|1:00 - 2:30pm||Break|
|2:30 - 3:30pm||Focus Group #3 - Finance/Development||Hangar Theatre||Development/Finance Committee|
|4:30 - 5:30pm||Cocktail hour/meet the community||Hangar Theatre||Board and community|
|5:30pm||Dinner with Josh||Josh Friedman - Managing Director|
|Wednesday, August 3rd||TBA||Exit Interview||TBA||Margaret Shackell|
And don’t be fooled: in this vocabulary, meal means “interview plus food.”
My initial meeting with the search committee went pretty well, as did my lunch with Adam Zonder, who was the Production Manager when I was here 15 years ago as a Drama League Hangar Directing Fellow. It didn’t hurt that our relationship that summer had been surprisingly productive (I suspect Adam and I were two of the most surprised by this). Education plays a huge role at the Hangar, and Helen, the Director of that Department, probably spent as much time telling me what direction she wished her department could grow as I did talking about the same thing. Even though our desks had been next to each other, it was incredible how revealing dedicating time for a single purpose can be. But since Helen and I ended up rescheduling our meeting, I ended up meeting with the Education Committee first. I had grown up in the McCarter Theatre’s Outreach Department. I’ve taught at inner city middle schools, high schools, and colleges across the country. This was the committee meeting I was least nervous about. At least, that’s what I tried to tell myself half-way through, as I was clearly bombing it. I wish I'd spent more time actually thinking about what I'd like to do with the Hangar's Education Department.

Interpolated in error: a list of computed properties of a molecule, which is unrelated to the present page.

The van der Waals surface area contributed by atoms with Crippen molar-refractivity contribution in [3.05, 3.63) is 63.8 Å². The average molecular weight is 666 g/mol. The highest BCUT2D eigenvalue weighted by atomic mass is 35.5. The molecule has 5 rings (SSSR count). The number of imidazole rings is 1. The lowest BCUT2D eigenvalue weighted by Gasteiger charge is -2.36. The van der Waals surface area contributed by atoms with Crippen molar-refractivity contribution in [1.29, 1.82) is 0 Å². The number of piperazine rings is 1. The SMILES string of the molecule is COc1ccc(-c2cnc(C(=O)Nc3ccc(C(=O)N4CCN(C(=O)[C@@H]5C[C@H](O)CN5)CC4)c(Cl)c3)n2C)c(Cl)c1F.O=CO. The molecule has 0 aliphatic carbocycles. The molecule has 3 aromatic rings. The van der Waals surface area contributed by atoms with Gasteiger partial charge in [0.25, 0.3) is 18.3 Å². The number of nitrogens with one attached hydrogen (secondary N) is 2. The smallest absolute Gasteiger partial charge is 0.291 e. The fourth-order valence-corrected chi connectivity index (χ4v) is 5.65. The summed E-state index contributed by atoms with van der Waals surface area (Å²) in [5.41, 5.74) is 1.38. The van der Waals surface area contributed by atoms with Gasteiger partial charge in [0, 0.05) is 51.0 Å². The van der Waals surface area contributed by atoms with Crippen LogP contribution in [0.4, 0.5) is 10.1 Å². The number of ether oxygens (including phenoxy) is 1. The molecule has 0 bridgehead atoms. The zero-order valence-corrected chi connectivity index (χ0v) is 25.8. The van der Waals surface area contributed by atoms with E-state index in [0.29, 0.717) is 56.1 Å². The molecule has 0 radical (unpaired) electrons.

To be interviewed by the people I’d gotten to know and like so much over the last few months was alternately enjoyable and awkward,. And what I thought was my brilliant season was presented at the next meeting, but I was stunned when people didn’t fall over themselves telling me how brilliant they thought it was (I often feel that way, frankly). The Finance/Development committee was kind – this was clearly my weak spot, and I felt like a politician, delivering empty promises with no idea of how to execute them. During the cocktail hour/meet the community event the Board President’s children interrupted me by crossing to the refreshments intermittingly during my speech, which allowed me to cover for getting off track with some light banter.
The final events, dinner with Josh the Managing Director and lunch the next day with the board president, permitted a frankness that is difficult to muster on an every-day basis with the two people I probably had worked closest with as the Interim.
I hadn’t felt like I’d crushed it at the end of those 2.5 days. If anything, I was surprised at how much more thoroughly I’d been forced to think about a job I was basically already doing and had already committed to accepting. As difficult as it was for me, I couldn’t imagine how much harder it would be for the two candidates who came in from out of town: it got me thinking about how much I rely on context, like how much a board member’s history with the institution affected the meaning of a question she might ask me at any of the multiple interviews to which I’d been subjected.
Mostly, however, engaging formally with all these people I’d been working with for months made me realize how much I really liked them, how much I really liked working with them, how much I liked the town and community, and how much I really wanted this job.
But wanting this job and being ready to leave New York City were entirely different things…